Kale, avocado, and lemons are a staple in my diet.
So imagine my shock when I went grocery shopping with my Auntie for my morning smoothie recipe and couldn’t find kale. Initially, I thought the store had sold out so I nicely asked the sales lady and she gave me the most confused look.
Turns out, kale is not that common in Korea. It’s only sold in certain upscale, health stores. My Auntie said she would be happy to help me find it but in the meantime, recommended I replace kale for cabbage because it’s considered a superfood in Eastern Medicine.
Cabbage? But cabbage is so plain. It can’t have nearly the same goodness as kale!
I came home with a huge head of cabbage and immediately jumped on my laptop to research cabbage and was giddy with excitement at the health benefits!
Here’s my findings:
♡ Abundant source of vitamin C. I was surprised to find that it is actually richer in vitamin C than oranges. Vitamin C, as one of the best antioxidants, reduces free radicals in your body that are one of the fundamental causes of premature aging. It also helps in repairing the wear and tear on the body through the course of your life.
♡ Rich in fiber that helps with constipation and other digestion-related problems.
♡ High in sulphur that helps fight infections and helps with stomach ulcers.
♡ Glutamine is a strong anti-inflammatory agent, so consuming cabbage can reduce the effects of many type of inflammation, irritation, allergies, joint pain, fever, and various skin disorders.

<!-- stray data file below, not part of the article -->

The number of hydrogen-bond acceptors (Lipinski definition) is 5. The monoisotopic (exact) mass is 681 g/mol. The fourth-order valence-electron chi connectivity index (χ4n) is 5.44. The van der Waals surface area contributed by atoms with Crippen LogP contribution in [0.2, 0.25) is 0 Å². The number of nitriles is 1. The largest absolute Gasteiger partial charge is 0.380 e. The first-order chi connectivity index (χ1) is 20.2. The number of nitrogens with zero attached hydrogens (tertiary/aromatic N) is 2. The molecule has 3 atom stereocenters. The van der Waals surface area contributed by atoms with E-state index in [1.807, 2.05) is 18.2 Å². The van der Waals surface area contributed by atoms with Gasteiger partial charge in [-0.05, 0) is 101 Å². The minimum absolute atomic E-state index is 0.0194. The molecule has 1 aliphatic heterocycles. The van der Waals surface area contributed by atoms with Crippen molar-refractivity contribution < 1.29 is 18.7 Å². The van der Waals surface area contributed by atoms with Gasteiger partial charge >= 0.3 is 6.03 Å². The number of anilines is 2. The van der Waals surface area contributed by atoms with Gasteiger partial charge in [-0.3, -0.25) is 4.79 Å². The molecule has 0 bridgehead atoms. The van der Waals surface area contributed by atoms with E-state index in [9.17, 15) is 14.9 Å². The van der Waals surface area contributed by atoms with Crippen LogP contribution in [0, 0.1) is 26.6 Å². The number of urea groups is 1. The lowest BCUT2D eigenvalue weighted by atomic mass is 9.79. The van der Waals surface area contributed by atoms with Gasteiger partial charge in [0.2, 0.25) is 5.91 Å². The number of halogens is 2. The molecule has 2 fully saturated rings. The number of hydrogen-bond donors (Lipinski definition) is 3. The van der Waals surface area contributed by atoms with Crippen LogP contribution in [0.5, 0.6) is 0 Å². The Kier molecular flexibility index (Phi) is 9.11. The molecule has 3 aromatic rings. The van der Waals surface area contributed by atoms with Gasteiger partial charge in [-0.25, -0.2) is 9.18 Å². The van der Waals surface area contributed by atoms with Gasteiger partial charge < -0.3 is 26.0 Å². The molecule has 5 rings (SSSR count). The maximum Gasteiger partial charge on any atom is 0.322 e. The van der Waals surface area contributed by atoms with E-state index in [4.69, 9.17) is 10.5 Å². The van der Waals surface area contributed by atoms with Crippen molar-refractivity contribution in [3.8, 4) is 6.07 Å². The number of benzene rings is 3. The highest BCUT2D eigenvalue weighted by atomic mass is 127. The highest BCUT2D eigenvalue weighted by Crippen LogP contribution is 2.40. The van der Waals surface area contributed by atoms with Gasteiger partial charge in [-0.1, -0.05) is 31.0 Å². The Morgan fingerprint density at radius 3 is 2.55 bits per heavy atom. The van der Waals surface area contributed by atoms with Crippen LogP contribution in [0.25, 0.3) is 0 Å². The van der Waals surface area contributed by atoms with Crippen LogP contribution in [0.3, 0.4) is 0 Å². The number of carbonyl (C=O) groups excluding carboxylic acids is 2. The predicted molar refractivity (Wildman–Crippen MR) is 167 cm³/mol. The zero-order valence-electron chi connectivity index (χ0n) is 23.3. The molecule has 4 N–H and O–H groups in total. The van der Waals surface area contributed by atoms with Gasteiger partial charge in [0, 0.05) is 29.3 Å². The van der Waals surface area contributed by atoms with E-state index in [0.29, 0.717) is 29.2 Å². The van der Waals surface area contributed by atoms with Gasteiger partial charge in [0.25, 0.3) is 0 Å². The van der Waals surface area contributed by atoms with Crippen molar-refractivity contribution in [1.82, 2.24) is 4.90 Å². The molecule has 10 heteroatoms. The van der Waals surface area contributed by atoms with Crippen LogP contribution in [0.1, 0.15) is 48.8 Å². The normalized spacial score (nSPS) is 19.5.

♡ High in beta-carotene for eye health
♡ Aids in weight loss due to its high nutrient content of vitamins and minerals. And only contains 35 calories in a cup of cooked cabbage. Makes complete sense because I’m sure you’ve heard/tried at one point in your life the Cabbage Soup Diet.
♡ High in vitamin K and anthocyanins that improves brain health for better concentration.
♡ Calcium, magnesium, and potassium for bone health. These 3 essential minerals are integral in the protection of bones from degradation like osteoporosis.
♡ Helps detox the body with its high nutrient contents. It purifies the blood and removes toxins, primarily free radicals and uric acid.
This makes complete sense as kimchi (made with cabbage) is a daily staple in Korean diet. And the Chinese use bok choy (brother of cabbage) in many of their dishes.
Needless to say, I’ve been having my morning smoothie’s with cabbage every morning while in Seoul and not really missing kale. When I get back to the states, I think I’ll switch it up between kale, spinach, and cabbage.
As for the taste of adding cabbage in my smoothie, I can’t really taste it. When I use spinach, I can’t really taste it either. Sometimes I can taste kale as it does have a stronger taste. (which I don’t mind)
For fresh ingredients, I’ve added half an apple, half a lemon, frozen blueberries, plain unsweetened yogurt, and water.